No terrorist group claimed the massacre in the southern city of Kandahar, Afghanistan that killed five UAE diplomats and injured the ambassador. However, the Afghan authorities were quick to condemn the Afghan Taliban who had claimed responsibility for the attack on the Kabul Parliament, as well as Pakistani intelligentsia. In the aftermath, senior Taliban officials have sought to reassure the United Arab Emirates that it was not behind the Kandahar attack, claiming that, "We have very cordial relations with some of the Islamic world including the UAE and we would never want to target them.”

More than a dozen Afghan and foreign officials were killed last week and the Taliban have denied responsibility, instead accusing "covert intelligence circles" close to the Afghan government of carrying out the attack to “damage relations between the insurgents and a friendly Arab government.” While foreign diplomats should be afforded maximum security, the Taliban statement points to some support in the Gulf State for the Afghan Taliban. The UAE was one of the few countries to recognise the former Taliban government in the 1990s although it broke relations in the wake of the September 11 attacks on US targets in 2001.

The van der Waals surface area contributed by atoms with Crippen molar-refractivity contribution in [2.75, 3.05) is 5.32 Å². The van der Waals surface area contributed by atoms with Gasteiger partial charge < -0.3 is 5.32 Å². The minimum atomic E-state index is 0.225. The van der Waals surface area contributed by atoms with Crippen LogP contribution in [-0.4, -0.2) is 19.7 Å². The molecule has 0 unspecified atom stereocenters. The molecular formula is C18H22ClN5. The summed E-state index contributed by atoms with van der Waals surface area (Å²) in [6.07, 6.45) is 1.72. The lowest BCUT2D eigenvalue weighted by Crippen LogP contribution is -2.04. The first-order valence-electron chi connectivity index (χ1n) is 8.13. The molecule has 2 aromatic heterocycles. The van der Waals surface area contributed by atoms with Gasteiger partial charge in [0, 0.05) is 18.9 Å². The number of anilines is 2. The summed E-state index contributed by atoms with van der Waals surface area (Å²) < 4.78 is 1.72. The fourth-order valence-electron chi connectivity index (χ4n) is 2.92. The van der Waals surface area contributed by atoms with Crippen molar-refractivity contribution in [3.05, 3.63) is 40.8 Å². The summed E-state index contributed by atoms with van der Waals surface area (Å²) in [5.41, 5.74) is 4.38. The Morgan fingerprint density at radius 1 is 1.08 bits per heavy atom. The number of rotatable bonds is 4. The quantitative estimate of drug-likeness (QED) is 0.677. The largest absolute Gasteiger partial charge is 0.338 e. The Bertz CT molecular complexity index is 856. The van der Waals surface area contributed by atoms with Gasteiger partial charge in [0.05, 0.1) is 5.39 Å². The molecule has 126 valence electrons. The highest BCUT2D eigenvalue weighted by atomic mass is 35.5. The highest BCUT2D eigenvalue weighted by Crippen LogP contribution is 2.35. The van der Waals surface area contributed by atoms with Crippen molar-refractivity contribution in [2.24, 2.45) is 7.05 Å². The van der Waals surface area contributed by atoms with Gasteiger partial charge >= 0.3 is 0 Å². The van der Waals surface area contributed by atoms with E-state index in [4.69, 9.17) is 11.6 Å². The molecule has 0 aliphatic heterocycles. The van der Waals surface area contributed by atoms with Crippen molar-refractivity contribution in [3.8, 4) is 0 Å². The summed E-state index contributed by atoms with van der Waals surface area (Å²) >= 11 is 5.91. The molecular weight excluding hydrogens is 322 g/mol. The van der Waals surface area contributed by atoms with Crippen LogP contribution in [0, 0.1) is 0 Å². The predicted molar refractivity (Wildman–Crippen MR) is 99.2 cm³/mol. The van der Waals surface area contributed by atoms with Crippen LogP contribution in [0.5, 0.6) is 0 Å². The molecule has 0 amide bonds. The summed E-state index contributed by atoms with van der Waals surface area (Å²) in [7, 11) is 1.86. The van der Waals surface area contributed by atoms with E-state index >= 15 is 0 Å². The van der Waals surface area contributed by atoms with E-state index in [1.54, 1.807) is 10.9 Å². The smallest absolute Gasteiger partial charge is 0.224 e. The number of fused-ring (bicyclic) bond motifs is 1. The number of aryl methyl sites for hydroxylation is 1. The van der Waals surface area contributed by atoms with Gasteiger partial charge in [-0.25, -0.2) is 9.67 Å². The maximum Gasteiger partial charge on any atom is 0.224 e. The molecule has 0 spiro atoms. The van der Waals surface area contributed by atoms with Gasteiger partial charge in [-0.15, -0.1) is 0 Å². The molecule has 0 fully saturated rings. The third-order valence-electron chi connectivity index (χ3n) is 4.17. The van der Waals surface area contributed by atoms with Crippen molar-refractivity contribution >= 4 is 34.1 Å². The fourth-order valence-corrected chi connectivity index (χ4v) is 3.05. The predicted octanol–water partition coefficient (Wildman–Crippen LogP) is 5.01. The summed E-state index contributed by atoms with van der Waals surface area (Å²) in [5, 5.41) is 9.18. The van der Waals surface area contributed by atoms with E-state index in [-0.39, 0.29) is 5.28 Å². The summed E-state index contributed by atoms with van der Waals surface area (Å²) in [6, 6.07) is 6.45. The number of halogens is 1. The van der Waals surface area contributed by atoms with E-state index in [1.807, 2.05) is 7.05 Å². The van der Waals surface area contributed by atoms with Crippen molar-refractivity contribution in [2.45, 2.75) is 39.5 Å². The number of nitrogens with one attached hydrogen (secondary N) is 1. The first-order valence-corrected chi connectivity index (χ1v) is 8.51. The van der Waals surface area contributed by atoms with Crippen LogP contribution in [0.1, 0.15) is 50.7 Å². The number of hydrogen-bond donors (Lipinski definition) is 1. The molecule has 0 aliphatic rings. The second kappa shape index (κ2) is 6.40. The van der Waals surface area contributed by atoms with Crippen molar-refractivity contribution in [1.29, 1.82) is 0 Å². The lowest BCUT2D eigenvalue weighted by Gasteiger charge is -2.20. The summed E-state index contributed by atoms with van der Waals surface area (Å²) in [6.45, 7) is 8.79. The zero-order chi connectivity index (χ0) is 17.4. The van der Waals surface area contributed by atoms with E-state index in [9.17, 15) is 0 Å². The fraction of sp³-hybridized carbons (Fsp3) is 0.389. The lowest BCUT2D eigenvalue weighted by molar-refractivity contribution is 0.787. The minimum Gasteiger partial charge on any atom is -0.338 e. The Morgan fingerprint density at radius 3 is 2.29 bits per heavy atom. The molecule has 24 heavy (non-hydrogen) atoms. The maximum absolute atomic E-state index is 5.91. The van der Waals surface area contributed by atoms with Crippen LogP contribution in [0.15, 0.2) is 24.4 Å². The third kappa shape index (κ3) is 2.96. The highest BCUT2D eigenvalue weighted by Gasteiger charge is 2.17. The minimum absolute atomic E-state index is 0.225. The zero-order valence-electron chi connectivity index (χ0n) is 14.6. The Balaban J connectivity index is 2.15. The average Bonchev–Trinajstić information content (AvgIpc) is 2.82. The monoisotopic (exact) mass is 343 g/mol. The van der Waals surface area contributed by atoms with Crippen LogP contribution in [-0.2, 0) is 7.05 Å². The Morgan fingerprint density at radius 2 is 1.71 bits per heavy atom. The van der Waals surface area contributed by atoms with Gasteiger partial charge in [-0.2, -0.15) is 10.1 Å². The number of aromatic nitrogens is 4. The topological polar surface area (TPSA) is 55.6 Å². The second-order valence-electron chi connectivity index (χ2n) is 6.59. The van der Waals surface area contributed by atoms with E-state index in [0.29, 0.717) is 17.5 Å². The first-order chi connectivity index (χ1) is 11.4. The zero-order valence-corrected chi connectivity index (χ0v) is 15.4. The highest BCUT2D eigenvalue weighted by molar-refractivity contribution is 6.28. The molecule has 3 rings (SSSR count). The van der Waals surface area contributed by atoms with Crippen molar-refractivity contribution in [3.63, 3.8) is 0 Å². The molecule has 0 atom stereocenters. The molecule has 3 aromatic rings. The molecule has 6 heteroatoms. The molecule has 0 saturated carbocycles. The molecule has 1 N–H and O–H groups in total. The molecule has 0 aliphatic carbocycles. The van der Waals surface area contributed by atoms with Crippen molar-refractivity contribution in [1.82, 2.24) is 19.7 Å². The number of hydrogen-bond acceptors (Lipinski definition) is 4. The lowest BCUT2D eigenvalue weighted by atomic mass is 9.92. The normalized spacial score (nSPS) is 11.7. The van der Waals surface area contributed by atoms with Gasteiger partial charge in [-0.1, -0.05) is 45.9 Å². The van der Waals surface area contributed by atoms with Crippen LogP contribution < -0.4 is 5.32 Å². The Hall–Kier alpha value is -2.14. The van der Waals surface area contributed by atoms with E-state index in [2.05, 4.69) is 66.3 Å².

A number of senior Taliban members live in Qatar, where the movement opened a political office in 2013. It is surprising that these Arab states are not criticised or questioned for their open links with the Afghan Taliban that continue to be a problem for the stability of Afghanistan.

Meanwhile, the Afghan Taliban blame the Afghan Government, which in turns blames Pakistan. Yet there are many other players in the game, including India and Arab states. While we know India’s hegemonic plans, where do the loyalties of these Arab states lie and to what extent are their relations cordial with the Afghan Taliban? No one asks these pertinent questions, while Pakistan has been made to unfairly take responsibility for all crises in the region.